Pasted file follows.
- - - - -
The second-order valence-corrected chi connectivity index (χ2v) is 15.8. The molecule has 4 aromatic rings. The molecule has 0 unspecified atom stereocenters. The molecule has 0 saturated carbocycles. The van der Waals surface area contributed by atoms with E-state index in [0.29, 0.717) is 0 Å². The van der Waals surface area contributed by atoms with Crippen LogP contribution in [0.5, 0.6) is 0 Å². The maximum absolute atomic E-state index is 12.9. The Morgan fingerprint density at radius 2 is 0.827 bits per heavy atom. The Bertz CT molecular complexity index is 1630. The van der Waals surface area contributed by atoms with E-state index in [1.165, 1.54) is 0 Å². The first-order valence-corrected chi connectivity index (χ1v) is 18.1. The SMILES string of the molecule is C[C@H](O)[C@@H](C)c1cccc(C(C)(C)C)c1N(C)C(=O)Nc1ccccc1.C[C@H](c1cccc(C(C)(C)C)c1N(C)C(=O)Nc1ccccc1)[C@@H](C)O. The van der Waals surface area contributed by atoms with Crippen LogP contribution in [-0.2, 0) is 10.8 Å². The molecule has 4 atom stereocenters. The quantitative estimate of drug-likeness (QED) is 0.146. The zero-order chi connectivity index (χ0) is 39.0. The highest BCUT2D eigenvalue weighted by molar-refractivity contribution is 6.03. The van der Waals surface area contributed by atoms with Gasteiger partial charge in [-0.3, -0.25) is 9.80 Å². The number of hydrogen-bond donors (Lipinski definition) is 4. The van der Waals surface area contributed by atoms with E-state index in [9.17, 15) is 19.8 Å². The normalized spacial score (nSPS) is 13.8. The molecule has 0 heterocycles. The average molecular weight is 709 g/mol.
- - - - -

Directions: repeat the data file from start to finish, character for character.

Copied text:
The second-order valence-corrected chi connectivity index (χ2v) is 15.8. The molecule has 4 aromatic rings. The molecule has 0 unspecified atom stereocenters. The molecule has 0 saturated carbocycles. The van der Waals surface area contributed by atoms with E-state index in [0.29, 0.717) is 0 Å². The van der Waals surface area contributed by atoms with Crippen LogP contribution in [0.5, 0.6) is 0 Å². The maximum absolute atomic E-state index is 12.9. The Morgan fingerprint density at radius 2 is 0.827 bits per heavy atom. The Bertz CT molecular complexity index is 1630. The van der Waals surface area contributed by atoms with E-state index in [1.165, 1.54) is 0 Å². The first-order valence-corrected chi connectivity index (χ1v) is 18.1. The SMILES string of the molecule is C[C@H](O)[C@@H](C)c1cccc(C(C)(C)C)c1N(C)C(=O)Nc1ccccc1.C[C@H](c1cccc(C(C)(C)C)c1N(C)C(=O)Nc1ccccc1)[C@@H](C)O. The van der Waals surface area contributed by atoms with Crippen LogP contribution in [-0.2, 0) is 10.8 Å². The molecule has 4 atom stereocenters. The quantitative estimate of drug-likeness (QED) is 0.146. The zero-order chi connectivity index (χ0) is 39.0. The highest BCUT2D eigenvalue weighted by molar-refractivity contribution is 6.03. The van der Waals surface area contributed by atoms with Gasteiger partial charge in [-0.3, -0.25) is 9.80 Å². The number of hydrogen-bond donors (Lipinski definition) is 4. The van der Waals surface area contributed by atoms with E-state index in [9.17, 15) is 19.8 Å². The normalized spacial score (nSPS) is 13.8. The molecule has 0 heterocycles. The average molecular weight is 709 g/mol.